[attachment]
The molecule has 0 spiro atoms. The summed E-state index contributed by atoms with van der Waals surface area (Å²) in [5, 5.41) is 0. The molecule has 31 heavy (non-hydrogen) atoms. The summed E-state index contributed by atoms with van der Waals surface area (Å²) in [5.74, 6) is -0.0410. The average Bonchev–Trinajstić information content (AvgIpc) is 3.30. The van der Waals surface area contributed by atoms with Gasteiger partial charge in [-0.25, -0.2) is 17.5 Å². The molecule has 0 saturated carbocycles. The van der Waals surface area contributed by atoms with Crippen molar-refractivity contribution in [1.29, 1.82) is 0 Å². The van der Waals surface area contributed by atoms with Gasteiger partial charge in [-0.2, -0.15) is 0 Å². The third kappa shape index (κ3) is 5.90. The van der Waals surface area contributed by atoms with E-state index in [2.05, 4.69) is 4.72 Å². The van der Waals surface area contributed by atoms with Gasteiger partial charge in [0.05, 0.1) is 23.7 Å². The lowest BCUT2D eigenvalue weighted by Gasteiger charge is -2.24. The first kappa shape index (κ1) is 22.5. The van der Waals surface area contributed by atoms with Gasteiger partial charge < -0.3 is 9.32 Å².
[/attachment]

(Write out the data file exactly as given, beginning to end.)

The molecule has 0 spiro atoms. The summed E-state index contributed by atoms with van der Waals surface area (Å²) in [5, 5.41) is 0. The molecule has 31 heavy (non-hydrogen) atoms. The summed E-state index contributed by atoms with van der Waals surface area (Å²) in [5.74, 6) is -0.0410. The average Bonchev–Trinajstić information content (AvgIpc) is 3.30. The van der Waals surface area contributed by atoms with Gasteiger partial charge in [-0.25, -0.2) is 17.5 Å². The molecule has 0 saturated carbocycles. The van der Waals surface area contributed by atoms with Crippen molar-refractivity contribution in [1.29, 1.82) is 0 Å². The van der Waals surface area contributed by atoms with Gasteiger partial charge in [-0.2, -0.15) is 0 Å². The third kappa shape index (κ3) is 5.90. The van der Waals surface area contributed by atoms with E-state index in [2.05, 4.69) is 4.72 Å². The van der Waals surface area contributed by atoms with Gasteiger partial charge in [0.05, 0.1) is 23.7 Å². The lowest BCUT2D eigenvalue weighted by Gasteiger charge is -2.24. The first kappa shape index (κ1) is 22.5. The van der Waals surface area contributed by atoms with Gasteiger partial charge < -0.3 is 9.32 Å².